You should use the quotd syntax in your set statements, else you got trouble with special characters like &. Instead of SET CDIR=%~p0 try it with SET "CDIR=%~p0" and SET "_CDIR=%CDIR:~1,-1%" – jeb Nov 6 '11 at 18:14
  • @jeb - thanks. i made the change. – djangofan Nov 8 '11 at 22:17
2

To return to the original poster's issue:

For example, given the following path: C:\Folder1\Folder2\Folder3\Archive.bat I would expect to parse out the value 'Folder3'.

The simple solution for that is:

for /D %%I in ("C:\Folder1\Folder2\Folder3\Archive.bat\..") do echo parentdir=%%~nxI

will give 'Folder3'. The file/path does not need to exist. Of course, .... for the parent's parent dir, or ...... for the one above that (and so on) work too.

1

Slight alteration for if any of the folders have spaces in their names - replace space to ':' before and after operation:

set mydir="%~p0"
set mydir=%mydir:\=;%
set mydir=%mydir: =:%

for /F "tokens=* delims=;" %%i IN (%mydir%) DO call :LAST_FOLDER %%i
goto :EOF

:LAST_FOLDER
if "%1"=="" (
  set LAST=%LAST::= %
  goto :EOF
)

set LAST=%1
SHIFT

goto :LAST_FOLDER
  • This is not needed. Just put quotes around %mydir% in the for statement. – ErikE Nov 23 '10 at 19:33
1

Sheesh guys, what a mess. This is pretty easy, and it's faster to do this in memory without CD.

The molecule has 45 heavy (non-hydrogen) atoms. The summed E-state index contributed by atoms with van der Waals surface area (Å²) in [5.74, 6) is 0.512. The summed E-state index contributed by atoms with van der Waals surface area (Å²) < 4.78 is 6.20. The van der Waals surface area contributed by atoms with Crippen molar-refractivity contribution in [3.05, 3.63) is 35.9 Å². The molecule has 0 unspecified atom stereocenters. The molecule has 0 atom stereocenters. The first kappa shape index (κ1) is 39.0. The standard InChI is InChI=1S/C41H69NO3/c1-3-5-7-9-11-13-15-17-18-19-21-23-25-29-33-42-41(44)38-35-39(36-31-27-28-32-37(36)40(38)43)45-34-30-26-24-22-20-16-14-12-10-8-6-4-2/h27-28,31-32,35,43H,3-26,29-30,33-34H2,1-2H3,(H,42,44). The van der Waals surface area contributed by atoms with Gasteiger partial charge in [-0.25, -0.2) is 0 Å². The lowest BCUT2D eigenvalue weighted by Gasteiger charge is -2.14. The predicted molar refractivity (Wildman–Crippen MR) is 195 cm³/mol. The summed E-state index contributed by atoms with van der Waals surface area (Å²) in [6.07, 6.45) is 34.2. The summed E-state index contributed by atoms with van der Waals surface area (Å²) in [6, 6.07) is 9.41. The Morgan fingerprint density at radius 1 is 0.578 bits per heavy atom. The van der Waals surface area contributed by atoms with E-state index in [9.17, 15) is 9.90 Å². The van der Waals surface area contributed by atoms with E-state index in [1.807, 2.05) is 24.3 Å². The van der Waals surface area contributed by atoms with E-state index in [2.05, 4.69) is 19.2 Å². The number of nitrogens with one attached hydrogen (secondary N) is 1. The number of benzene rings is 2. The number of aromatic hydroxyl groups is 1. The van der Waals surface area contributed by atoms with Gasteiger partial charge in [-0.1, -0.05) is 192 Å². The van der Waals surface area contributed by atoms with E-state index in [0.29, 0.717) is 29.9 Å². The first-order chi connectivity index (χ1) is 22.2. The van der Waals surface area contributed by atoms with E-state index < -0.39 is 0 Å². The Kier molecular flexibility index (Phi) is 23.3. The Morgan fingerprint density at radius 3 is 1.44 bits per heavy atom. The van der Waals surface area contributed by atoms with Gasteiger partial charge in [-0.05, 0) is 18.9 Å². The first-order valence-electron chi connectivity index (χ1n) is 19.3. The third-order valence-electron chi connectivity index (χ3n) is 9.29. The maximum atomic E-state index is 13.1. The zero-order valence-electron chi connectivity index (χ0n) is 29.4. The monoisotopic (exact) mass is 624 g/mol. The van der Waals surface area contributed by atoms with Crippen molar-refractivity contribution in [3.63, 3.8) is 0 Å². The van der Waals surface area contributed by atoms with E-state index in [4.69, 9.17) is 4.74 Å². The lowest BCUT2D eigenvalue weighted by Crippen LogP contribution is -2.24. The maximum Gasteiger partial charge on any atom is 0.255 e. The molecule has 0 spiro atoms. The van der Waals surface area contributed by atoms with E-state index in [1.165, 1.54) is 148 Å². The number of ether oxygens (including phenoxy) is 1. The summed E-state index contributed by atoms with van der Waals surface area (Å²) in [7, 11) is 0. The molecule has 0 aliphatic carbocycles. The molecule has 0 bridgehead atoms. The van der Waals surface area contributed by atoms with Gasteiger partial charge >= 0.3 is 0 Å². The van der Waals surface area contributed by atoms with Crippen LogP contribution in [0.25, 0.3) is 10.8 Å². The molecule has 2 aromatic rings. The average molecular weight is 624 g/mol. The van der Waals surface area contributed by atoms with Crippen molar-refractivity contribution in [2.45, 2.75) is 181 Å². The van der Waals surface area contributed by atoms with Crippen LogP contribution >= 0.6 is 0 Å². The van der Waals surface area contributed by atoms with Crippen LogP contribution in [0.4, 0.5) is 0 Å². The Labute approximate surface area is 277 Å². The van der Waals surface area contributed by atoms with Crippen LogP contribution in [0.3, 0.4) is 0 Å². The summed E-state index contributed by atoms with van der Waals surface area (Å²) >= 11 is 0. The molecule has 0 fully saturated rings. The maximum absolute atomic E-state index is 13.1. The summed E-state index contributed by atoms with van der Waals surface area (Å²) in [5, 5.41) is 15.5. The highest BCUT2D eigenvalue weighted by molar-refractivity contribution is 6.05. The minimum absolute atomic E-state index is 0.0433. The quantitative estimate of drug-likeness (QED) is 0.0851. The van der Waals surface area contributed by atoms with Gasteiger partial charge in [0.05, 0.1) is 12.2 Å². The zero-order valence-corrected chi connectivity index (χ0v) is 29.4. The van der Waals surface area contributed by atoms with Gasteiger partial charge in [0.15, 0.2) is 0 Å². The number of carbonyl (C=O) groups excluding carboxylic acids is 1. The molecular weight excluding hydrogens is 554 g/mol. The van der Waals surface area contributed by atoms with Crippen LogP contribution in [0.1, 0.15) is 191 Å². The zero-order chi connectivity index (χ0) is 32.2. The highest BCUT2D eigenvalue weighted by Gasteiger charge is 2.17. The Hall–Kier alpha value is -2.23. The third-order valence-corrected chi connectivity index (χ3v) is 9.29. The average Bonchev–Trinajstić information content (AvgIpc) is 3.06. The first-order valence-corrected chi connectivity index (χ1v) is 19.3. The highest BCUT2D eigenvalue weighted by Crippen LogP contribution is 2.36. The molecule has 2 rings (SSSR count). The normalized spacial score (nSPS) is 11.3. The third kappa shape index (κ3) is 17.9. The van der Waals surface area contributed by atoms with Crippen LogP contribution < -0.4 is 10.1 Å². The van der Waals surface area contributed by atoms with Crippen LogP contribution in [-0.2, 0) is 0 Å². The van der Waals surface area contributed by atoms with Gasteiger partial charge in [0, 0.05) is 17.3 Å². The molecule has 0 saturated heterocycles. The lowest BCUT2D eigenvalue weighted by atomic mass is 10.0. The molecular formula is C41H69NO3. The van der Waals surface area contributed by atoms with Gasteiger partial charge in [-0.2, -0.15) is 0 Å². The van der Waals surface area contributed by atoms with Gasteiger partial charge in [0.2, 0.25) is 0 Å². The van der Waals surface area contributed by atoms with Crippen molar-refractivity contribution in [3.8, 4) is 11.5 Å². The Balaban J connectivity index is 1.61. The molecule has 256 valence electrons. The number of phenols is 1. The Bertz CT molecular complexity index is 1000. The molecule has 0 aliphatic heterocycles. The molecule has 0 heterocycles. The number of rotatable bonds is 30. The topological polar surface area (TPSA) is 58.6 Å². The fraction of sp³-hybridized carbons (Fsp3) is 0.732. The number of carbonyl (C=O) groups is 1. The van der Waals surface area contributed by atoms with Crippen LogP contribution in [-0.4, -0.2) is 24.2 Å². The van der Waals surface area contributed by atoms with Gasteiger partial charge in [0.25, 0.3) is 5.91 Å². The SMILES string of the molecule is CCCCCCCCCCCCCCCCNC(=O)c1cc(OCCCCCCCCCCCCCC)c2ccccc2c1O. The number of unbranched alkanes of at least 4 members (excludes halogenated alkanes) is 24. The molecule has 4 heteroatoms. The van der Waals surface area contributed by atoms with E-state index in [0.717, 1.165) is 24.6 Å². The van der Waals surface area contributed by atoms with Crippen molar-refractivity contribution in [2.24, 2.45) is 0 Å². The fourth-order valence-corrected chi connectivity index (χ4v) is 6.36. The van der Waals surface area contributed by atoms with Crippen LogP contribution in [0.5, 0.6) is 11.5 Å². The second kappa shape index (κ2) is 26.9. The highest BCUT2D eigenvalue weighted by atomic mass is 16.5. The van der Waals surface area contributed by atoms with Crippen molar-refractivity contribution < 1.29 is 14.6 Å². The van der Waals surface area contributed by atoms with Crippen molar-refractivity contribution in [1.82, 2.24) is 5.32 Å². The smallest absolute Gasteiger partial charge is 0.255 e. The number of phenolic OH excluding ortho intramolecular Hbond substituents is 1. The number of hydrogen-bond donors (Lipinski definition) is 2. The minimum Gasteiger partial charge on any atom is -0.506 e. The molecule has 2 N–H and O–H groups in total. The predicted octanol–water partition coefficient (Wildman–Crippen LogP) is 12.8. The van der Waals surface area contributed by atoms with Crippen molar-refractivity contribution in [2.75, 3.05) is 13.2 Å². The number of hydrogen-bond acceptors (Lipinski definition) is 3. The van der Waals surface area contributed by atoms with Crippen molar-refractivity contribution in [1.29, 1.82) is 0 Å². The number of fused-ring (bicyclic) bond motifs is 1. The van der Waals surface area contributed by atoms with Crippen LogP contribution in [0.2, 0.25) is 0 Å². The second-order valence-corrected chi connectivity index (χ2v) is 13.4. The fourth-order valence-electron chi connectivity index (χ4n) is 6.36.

This gets the last two directories of a path. Modify it as required to get the last tokens of any line. My original code I based this on has more complexity for my own purposes.

Fyi, this probably doesn't allow paths with exclamation marks since I'm using enabledelayedexpansion, but that could be fixed.

It also won't work on a plain drive root. This could be averted in a number of ways. Check what the input path ends with, or a counter, or modifying the token and check behaviour, etc.

@echo off&setlocal enableextensions,enabledelayedexpansion

call :l_truncpath "C:\Windows\temp"

----------

:l_truncpath
set "_pathtail=%~1"
:l_truncpathloop
for /f "delims=\ tokens=1*" %%x in ("!_pathtail!") do (
if "%%y"=="" (
set "_result=!_path!\!_pathtail!"
echo:!_result!
exit/b
)
set "_path=%%x"
set "_pathtail=%%y"
)
goto l_truncpathloop
0

In batch files in the FOR command you'll need to prepend %whatever with an extra % (e.g. %%whatever).

'echo %~p0' will print the currently directory of the batch file.

  • nope, it prints the whole path to the current directory minus the drive letter. – djangofan Nov 3 '11 at 2:46
  • @djangofan you're going to down-vote semantics? – kenny Nov 3 '11 at 11:41
  • I would have never gave a vote that would have resulted in your answer having a "-1". But, on the other hand, not being what the questioner wanted, you answer didn't deserve a "1" either. – djangofan Nov 3 '11 at 20:12
0

This is what we had in the end (little bit more crude and can only go so deep :)

@echo off
for /f "tokens=1-10 delims=\" %%A in ('echo %~p0') do (
    if NOT .%%A==. set new=%%A